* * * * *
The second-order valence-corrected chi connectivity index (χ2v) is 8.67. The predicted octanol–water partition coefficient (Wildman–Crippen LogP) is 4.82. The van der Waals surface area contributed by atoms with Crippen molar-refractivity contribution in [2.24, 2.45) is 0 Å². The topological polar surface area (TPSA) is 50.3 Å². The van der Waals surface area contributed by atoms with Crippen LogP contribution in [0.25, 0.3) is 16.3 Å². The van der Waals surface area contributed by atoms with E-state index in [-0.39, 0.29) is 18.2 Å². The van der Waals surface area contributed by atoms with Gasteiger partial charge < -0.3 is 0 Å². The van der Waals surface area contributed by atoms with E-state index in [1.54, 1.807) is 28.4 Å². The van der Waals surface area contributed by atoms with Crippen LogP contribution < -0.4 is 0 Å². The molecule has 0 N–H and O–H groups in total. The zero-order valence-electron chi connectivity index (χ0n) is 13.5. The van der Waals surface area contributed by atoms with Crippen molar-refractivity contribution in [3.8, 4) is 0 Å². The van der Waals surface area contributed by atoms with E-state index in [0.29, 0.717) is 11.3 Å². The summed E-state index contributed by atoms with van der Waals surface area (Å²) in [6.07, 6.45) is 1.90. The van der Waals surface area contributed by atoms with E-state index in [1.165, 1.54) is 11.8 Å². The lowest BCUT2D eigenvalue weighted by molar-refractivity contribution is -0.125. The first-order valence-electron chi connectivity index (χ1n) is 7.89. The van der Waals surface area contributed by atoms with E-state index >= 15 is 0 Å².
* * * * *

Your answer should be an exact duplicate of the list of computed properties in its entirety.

The second-order valence-corrected chi connectivity index (χ2v) is 8.67. The predicted octanol–water partition coefficient (Wildman–Crippen LogP) is 4.82. The van der Waals surface area contributed by atoms with Crippen molar-refractivity contribution in [2.24, 2.45) is 0 Å². The topological polar surface area (TPSA) is 50.3 Å². The van der Waals surface area contributed by atoms with Crippen LogP contribution in [0.25, 0.3) is 16.3 Å². The van der Waals surface area contributed by atoms with E-state index in [-0.39, 0.29) is 18.2 Å². The van der Waals surface area contributed by atoms with Gasteiger partial charge < -0.3 is 0 Å². The van der Waals surface area contributed by atoms with E-state index in [1.54, 1.807) is 28.4 Å². The van der Waals surface area contributed by atoms with Crippen LogP contribution < -0.4 is 0 Å². The molecule has 0 N–H and O–H groups in total. The zero-order valence-electron chi connectivity index (χ0n) is 13.5. The van der Waals surface area contributed by atoms with Crippen molar-refractivity contribution in [3.8, 4) is 0 Å². The van der Waals surface area contributed by atoms with E-state index in [0.29, 0.717) is 11.3 Å². The summed E-state index contributed by atoms with van der Waals surface area (Å²) in [6.07, 6.45) is 1.90. The van der Waals surface area contributed by atoms with E-state index in [1.165, 1.54) is 11.8 Å². The lowest BCUT2D eigenvalue weighted by molar-refractivity contribution is -0.125. The first-order valence-electron chi connectivity index (χ1n) is 7.89. The van der Waals surface area contributed by atoms with E-state index >= 15 is 0 Å².